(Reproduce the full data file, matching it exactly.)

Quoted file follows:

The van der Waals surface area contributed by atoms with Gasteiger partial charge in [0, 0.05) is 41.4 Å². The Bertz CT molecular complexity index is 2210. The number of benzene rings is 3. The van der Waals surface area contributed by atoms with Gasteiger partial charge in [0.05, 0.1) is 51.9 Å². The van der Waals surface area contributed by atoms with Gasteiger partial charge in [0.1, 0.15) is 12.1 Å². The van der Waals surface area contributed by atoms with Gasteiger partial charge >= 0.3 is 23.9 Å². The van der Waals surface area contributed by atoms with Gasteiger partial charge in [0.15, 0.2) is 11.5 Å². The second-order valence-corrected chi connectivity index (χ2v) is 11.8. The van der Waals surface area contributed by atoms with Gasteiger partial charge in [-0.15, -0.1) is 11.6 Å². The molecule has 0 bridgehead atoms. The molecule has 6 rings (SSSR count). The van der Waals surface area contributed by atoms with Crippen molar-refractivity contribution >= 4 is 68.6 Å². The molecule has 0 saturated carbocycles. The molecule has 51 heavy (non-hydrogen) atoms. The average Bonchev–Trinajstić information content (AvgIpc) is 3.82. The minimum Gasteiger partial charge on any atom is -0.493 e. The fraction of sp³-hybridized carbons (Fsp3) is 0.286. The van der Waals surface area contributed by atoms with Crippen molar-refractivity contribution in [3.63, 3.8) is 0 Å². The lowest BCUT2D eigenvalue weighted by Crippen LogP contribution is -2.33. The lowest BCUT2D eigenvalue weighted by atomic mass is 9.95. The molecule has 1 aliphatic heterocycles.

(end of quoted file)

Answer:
The van der Waals surface area contributed by atoms with Gasteiger partial charge in [0, 0.05) is 41.4 Å². The Bertz CT molecular complexity index is 2210. The number of benzene rings is 3. The van der Waals surface area contributed by atoms with Gasteiger partial charge in [0.05, 0.1) is 51.9 Å². The van der Waals surface area contributed by atoms with Gasteiger partial charge in [0.1, 0.15) is 12.1 Å². The van der Waals surface area contributed by atoms with Gasteiger partial charge >= 0.3 is 23.9 Å². The van der Waals surface area contributed by atoms with Gasteiger partial charge in [0.15, 0.2) is 11.5 Å². The second-order valence-corrected chi connectivity index (χ2v) is 11.8. The van der Waals surface area contributed by atoms with Gasteiger partial charge in [-0.15, -0.1) is 11.6 Å². The molecule has 0 bridgehead atoms. The molecule has 6 rings (SSSR count). The van der Waals surface area contributed by atoms with Crippen molar-refractivity contribution >= 4 is 68.6 Å². The molecule has 0 saturated carbocycles. The molecule has 51 heavy (non-hydrogen) atoms. The average Bonchev–Trinajstić information content (AvgIpc) is 3.82. The minimum Gasteiger partial charge on any atom is -0.493 e. The fraction of sp³-hybridized carbons (Fsp3) is 0.286. The van der Waals surface area contributed by atoms with Crippen molar-refractivity contribution in [3.63, 3.8) is 0 Å². The lowest BCUT2D eigenvalue weighted by Crippen LogP contribution is -2.33. The lowest BCUT2D eigenvalue weighted by atomic mass is 9.95. The molecule has 1 aliphatic heterocycles.